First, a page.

Each bench has former All–Stars; Andre Iguodala (also the 2014/15 Finals MVP) and David West for the Warriors, Deron Williams and Kyle Korver for the Cavaliers. When the stars from each side rest at different moments of each game, it will be those coming off the bench who could determine the winner of the series.
Cleveland’s bench hit form in their last game (Game 5 against Boston in the Eastern Conference Finals) as Williams, Korver, Channing Frye, Iman Shumpert and Richard Jefferson combined for 40 points.
The Warriors bench scored 32.7ppg in the Western Conference Finals behind Iguodala, Ian Clark and rookie Patrick McCaw.
The Cavs will look to use the deadly shooting of Frye and Korver to score quick points and space the floor for James, Irving and Love, while the Warriors will use constant ball movement and strong defence to get an edge on the reigning champions when their stars are resting.
Both benches are relatively even but the shooting of Cleveland should give it the edge, but if the Cavs offence off the bench falters then the Warriors will take full advantage and swing the series in their advantage.
LeBron James vs. Kevin Durant:
In what could be the best one-on-one battle in the NBA Finals for some time, James, the four-time MVP and reigning Finals MVP, will look to lead his Cavaliers side against the Durant, the 2013/14 MVP.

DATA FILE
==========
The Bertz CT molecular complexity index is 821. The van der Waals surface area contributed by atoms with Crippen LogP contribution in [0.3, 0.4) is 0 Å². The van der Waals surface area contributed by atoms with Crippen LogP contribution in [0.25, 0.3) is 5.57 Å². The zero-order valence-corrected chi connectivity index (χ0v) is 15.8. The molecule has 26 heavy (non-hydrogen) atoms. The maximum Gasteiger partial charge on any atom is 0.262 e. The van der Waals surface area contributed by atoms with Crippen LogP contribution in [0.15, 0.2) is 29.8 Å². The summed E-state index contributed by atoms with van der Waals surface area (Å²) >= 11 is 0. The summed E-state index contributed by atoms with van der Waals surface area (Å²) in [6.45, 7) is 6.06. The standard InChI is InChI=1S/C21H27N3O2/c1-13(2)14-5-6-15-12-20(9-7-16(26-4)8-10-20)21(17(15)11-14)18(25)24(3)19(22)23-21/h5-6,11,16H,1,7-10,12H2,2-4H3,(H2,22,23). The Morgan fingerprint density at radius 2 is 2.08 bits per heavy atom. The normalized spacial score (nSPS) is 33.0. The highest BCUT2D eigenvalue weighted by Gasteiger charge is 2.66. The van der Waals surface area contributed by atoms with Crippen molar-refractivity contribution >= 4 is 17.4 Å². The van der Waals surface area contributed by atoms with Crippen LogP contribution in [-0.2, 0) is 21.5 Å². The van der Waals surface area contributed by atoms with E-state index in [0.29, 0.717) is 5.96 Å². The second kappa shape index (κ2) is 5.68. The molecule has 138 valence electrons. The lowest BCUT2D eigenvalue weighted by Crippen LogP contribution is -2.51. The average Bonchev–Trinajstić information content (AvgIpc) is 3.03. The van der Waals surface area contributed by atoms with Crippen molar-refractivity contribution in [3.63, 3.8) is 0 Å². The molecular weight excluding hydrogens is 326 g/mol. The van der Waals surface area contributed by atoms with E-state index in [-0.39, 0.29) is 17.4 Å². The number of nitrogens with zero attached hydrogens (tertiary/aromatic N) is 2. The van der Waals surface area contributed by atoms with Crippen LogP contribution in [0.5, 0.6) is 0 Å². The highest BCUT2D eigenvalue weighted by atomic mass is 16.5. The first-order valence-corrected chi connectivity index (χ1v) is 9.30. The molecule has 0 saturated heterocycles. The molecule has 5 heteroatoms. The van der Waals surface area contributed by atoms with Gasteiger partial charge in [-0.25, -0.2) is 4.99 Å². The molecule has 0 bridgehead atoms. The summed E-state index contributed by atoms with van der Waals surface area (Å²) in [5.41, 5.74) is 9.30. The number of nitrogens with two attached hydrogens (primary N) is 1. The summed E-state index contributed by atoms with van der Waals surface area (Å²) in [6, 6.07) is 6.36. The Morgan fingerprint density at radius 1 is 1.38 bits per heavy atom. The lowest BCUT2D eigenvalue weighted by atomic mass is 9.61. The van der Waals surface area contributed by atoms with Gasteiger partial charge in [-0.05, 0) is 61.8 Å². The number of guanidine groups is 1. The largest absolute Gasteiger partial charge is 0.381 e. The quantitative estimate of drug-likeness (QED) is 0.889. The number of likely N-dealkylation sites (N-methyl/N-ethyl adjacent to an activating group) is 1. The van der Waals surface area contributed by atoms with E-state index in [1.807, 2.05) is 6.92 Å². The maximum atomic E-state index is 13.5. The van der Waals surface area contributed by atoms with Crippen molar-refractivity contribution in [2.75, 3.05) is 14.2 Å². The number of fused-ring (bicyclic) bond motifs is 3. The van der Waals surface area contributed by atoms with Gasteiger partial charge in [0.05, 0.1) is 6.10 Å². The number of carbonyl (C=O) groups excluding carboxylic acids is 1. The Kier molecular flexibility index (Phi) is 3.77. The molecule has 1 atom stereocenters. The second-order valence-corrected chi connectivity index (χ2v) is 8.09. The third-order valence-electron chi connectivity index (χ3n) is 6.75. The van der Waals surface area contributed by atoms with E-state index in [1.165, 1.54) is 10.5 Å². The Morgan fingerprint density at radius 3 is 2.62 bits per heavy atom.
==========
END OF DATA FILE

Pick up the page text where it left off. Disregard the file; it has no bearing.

James has been on a tear this postseason, averaging 32.5ppg, 8 rebounds a game and dishing out 7 assists per contest in what could be his finest playoff run in his career.
Durant has been no slouch either, averaging 25.2ppg, including 33 and 36 in Game’s Three and Four of the Western Conference Finals.
James and Durant will more than likely guard each other, which is where the key to their matchup lies. Durant’s seemingly effortless ability to score could be the biggest hurdle the Cavs will face in winning its second consecutive NBA title as he can get to nearly any spot on the floor and score, thanks in no part to him being 7-feet tall.
James has been shooting a blistering 42.1 per cent on three-pointers this postseason but just 71.2 per cent from the free throw line. If he’s to overcome Durant’s scoring prowess, he’ll need to be able to score efficiently from both inside the key and from behind the three-point arc.
With the loss of Andrew Bogut last offseason, the Warriors are susceptible down low on defence which is where the Cavs will look to hurt them by attacking the rim and grabbing offensive rebounds.
James’ ability to drive and finish inside the key can turn the series and allow Love and Irving to do what they like on the offensive end.
If either player can limit the impact of the other, even by as simply blocking several shots from the other, as James and Durant are too good to be kept in check for an entire game or series, then the series will swing in favour of the player doing better work on the defensive end.
The Cavaliers are the reigning champions and will need every single member of their roster to play at their absolute best if they’re any chance of downing the Warriors. The quadrant of Durant, Curry, Green and Klay Thompson is as fearsome as any four players in one starting lineup has been and I believe that will be the reason why the Warriors will win their second NBA title in three years. If the Cavaliers can limit Golden State’s ball movement then they have a strong chance, but that’s easier said than done and the weapons the Warriors possess will be too much for Cleveland to overcome.
My prediction is the Warriors winning the series 4-2 with Kevin Durant being named the 2016/17 NBA Finals MVP.